Sen. Rand PaulRandal (Rand) Howard PaulThe Hill's Morning Report — Trump applauds two-year budget deal with 0 billion spending hike The Hill's Morning Report — Mueller Time: Dems, GOP ready questions for high-stakes testimony This week: Mueller dominates chaotic week on Capitol Hill MORE (R-Ky.) said Tuesday that he's considering a filibuster of the budget agreement to fund the government for the remainder of this fiscal year. 

Paul, who said yesterday that he would vote against the agreement reached last Friday to cut $39.9 billion between now and September, acknowledged that he's considering waging a filibuster, which would make it so that leaders need 60 votes to pass the deal and advance it to President Obama's desk.

"Yes, but we haven't really made a final decision on that yet," Paul said on conservative talker Sean Hannity's radio show. 

A filibuster would make it difficult for the Senate to pass the budget deal by midnight Friday, when the government's spending measure expires.

Paul acknowledged that even if he were to filibuster, it's unlikely that he'll attract 40 other senators' votes in order to sustain his procedural roadblock to the budget deal.

But such a move might crystallize conservative dissatisfaction with the deal brokered by House Speaker John BoehnerJohn Andrew BoehnerBoehner won't say whether he'd back Biden over Trump The Hill's Morning Report - Trump seizes House impeachment vote to rally GOP Amash's critics miss the fact that partisanship is the enemy of compromise MORE (R-Ohio) in last-minute negotiations with Obama and Senate Majority Leader Harry ReidHarry Mason ReidAl Franken says he 'absolutely' regrets resigning Dems open to killing filibuster in next Congress Webb: Questions for Robert Mueller MORE (D-Nev.). Conservatives are angry the deal falls short of the benchmark of $100 billion in cuts below Obama's original budget proposal for this fiscal year.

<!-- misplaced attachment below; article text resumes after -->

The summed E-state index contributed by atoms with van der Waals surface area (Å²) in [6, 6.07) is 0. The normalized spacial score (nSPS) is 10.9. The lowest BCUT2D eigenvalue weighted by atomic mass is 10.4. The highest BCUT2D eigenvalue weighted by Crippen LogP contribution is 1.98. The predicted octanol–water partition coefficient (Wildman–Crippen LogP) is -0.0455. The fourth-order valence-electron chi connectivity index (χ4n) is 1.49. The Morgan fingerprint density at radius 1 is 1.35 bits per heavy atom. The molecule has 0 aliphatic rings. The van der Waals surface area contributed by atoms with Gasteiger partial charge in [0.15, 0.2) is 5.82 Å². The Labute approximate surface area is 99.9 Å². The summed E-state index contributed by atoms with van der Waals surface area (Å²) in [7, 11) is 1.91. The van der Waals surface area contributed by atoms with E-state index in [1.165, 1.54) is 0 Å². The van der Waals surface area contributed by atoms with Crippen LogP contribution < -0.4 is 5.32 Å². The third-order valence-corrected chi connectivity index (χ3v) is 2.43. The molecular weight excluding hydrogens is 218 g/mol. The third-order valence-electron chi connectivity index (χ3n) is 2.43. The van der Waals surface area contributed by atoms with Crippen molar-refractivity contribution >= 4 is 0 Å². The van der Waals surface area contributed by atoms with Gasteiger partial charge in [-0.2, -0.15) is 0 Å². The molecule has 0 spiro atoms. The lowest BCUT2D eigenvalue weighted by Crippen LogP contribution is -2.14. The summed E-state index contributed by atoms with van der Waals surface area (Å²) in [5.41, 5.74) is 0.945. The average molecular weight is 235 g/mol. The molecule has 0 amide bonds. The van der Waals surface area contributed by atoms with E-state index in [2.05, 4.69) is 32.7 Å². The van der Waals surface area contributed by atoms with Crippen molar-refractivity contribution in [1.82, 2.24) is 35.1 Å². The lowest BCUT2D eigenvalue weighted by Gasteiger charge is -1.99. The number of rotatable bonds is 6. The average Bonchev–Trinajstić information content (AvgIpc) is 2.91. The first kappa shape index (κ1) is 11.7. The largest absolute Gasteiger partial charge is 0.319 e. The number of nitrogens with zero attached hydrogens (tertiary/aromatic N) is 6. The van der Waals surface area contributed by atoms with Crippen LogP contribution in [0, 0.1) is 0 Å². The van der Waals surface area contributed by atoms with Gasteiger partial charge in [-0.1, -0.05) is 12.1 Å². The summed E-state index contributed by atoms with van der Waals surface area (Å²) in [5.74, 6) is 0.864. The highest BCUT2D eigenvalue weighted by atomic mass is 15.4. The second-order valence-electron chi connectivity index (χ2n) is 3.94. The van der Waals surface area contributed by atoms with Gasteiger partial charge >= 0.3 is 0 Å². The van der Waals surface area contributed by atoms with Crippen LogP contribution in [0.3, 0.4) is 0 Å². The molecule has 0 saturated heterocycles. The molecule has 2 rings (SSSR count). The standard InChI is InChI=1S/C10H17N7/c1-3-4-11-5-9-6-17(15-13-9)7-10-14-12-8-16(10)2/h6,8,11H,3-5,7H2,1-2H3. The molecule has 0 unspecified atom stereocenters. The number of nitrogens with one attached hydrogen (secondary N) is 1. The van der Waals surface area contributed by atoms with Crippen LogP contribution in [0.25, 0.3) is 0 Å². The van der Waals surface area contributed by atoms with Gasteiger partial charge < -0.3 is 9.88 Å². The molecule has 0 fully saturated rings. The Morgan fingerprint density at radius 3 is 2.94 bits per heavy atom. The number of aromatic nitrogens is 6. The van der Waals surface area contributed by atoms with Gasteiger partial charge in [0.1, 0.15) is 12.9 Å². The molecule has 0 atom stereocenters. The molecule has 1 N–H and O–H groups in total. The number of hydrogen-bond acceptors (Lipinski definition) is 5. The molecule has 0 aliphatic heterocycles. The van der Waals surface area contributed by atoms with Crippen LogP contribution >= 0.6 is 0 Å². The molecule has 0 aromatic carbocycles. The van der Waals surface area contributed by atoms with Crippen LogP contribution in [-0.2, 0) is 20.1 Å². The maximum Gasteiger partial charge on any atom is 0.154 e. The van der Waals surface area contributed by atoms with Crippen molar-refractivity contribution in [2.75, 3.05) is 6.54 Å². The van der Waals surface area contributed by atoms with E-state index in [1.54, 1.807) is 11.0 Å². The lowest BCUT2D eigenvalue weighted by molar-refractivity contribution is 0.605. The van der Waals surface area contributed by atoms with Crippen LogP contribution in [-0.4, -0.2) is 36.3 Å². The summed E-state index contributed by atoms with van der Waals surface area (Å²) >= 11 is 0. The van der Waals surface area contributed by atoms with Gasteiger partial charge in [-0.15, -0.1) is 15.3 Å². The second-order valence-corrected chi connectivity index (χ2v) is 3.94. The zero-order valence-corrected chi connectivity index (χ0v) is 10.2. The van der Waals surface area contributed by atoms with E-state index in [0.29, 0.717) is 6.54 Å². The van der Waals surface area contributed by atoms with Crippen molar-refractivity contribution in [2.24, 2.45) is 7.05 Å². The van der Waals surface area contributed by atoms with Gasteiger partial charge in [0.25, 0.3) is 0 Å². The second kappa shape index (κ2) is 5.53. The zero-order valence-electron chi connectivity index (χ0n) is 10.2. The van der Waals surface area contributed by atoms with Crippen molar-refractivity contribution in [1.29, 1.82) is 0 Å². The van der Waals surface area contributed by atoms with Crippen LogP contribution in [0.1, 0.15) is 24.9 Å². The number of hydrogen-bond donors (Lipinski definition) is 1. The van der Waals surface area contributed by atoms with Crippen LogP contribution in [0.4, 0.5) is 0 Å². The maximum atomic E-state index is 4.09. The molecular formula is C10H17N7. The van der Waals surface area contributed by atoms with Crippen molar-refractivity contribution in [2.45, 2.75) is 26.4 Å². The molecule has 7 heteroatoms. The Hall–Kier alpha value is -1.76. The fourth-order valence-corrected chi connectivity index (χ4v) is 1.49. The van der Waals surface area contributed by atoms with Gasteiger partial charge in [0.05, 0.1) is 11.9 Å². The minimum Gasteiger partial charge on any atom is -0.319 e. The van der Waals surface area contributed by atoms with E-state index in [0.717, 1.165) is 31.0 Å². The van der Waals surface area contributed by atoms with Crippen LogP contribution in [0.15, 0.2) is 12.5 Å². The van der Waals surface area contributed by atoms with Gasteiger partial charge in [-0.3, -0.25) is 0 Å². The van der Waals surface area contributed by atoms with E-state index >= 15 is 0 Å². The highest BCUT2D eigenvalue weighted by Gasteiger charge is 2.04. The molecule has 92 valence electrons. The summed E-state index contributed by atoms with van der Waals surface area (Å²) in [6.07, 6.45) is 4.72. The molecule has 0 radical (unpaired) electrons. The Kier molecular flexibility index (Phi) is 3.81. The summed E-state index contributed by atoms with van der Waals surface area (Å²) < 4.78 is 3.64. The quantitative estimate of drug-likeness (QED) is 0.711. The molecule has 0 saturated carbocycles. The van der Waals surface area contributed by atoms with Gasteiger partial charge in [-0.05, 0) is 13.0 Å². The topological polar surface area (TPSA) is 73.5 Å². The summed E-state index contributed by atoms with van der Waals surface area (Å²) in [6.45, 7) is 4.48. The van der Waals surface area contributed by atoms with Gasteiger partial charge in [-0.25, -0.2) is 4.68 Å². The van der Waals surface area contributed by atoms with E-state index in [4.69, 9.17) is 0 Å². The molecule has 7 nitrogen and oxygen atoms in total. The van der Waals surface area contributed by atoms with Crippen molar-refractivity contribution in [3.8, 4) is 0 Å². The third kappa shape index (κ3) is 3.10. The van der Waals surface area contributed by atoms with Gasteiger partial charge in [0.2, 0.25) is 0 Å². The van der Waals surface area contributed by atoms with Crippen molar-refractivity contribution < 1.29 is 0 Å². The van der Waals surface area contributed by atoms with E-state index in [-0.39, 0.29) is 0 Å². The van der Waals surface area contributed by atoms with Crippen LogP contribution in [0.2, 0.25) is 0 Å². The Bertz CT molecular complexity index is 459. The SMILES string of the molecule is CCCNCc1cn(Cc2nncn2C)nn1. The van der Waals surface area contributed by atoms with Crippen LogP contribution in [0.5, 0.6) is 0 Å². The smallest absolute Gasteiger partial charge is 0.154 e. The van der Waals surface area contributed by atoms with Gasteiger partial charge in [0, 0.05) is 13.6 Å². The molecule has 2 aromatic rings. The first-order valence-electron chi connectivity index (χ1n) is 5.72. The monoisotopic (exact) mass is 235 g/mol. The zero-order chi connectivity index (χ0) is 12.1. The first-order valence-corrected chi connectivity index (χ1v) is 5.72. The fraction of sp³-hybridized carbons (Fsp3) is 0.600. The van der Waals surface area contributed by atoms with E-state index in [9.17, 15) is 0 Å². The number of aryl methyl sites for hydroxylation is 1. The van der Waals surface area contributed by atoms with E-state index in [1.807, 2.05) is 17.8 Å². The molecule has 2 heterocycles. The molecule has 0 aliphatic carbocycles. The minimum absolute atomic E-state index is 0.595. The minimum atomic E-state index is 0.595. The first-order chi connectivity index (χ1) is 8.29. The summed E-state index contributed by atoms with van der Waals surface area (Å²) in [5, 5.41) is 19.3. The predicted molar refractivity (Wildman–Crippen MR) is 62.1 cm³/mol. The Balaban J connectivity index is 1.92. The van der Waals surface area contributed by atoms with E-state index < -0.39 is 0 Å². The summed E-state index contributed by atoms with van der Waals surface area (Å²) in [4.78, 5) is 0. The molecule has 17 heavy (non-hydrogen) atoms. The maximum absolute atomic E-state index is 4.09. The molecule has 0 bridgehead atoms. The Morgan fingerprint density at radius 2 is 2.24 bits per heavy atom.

Paul said that he would be more inclined to block action in the upper chamber if it led to consideration of the Senate GOP's balanced budget amendment. 

But even if it came up in the Senate, Paul said that House GOP leaders would be reluctant to bring it up because even Rep. Paul RyanPaul Davis RyanJuan Williams: Trump fans the flames of white grievance Ex-White House spokesman Raj Shah joins Fox Corporation as senior vice president Trump quietly rolled back programs to detect, combat weapons of mass destruction: report MORE's (R-Wis.) budget does not balance out for at least two decades.

"My sense is that because it takes 28 years to balance the budget under Ryan's plan, the House does not want to pursue a balanced budget amendment," he said.

"The problem is that I don't think I have the leverage now."

A spokesman for Speaker John Boehner (R-Ohio) said passing Ryan's budget plan is the first priority.

“The balanced-budget amendment, which must be ratified in the states, represents a long-term option, but right now we’re focused on the Ryan budget we hope to pass this week, which will put out us on a path to pay down the debt," BoehnerJohn Andrew BoehnerBoehner won't say whether he'd back Biden over Trump The Hill's Morning Report - Trump seizes House impeachment vote to rally GOP Amash's critics miss the fact that partisanship is the enemy of compromise MORE spokesman Michael Steel said.

Updated at 4:55 p.m.